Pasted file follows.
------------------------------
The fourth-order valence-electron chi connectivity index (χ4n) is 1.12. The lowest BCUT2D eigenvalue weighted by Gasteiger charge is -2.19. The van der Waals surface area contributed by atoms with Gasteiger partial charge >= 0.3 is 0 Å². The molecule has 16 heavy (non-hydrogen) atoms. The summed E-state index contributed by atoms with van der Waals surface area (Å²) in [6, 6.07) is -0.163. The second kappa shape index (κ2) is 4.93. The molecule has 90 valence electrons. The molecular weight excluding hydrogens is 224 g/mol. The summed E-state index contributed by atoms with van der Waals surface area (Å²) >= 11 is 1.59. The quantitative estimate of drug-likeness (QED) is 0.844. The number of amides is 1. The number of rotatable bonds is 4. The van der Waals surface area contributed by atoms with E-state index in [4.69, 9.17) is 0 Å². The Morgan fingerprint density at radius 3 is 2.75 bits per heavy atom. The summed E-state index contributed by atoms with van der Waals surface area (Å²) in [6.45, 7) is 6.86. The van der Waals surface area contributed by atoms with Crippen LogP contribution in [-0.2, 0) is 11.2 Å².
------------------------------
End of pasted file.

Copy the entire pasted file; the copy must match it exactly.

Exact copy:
The fourth-order valence-electron chi connectivity index (χ4n) is 1.12. The lowest BCUT2D eigenvalue weighted by Gasteiger charge is -2.19. The van der Waals surface area contributed by atoms with Gasteiger partial charge >= 0.3 is 0 Å². The molecule has 16 heavy (non-hydrogen) atoms. The summed E-state index contributed by atoms with van der Waals surface area (Å²) in [6, 6.07) is -0.163. The second kappa shape index (κ2) is 4.93. The molecule has 90 valence electrons. The molecular weight excluding hydrogens is 224 g/mol. The summed E-state index contributed by atoms with van der Waals surface area (Å²) >= 11 is 1.59. The quantitative estimate of drug-likeness (QED) is 0.844. The number of amides is 1. The number of rotatable bonds is 4. The van der Waals surface area contributed by atoms with E-state index in [4.69, 9.17) is 0 Å². The Morgan fingerprint density at radius 3 is 2.75 bits per heavy atom. The summed E-state index contributed by atoms with van der Waals surface area (Å²) in [6.45, 7) is 6.86. The van der Waals surface area contributed by atoms with Crippen LogP contribution in [-0.2, 0) is 11.2 Å².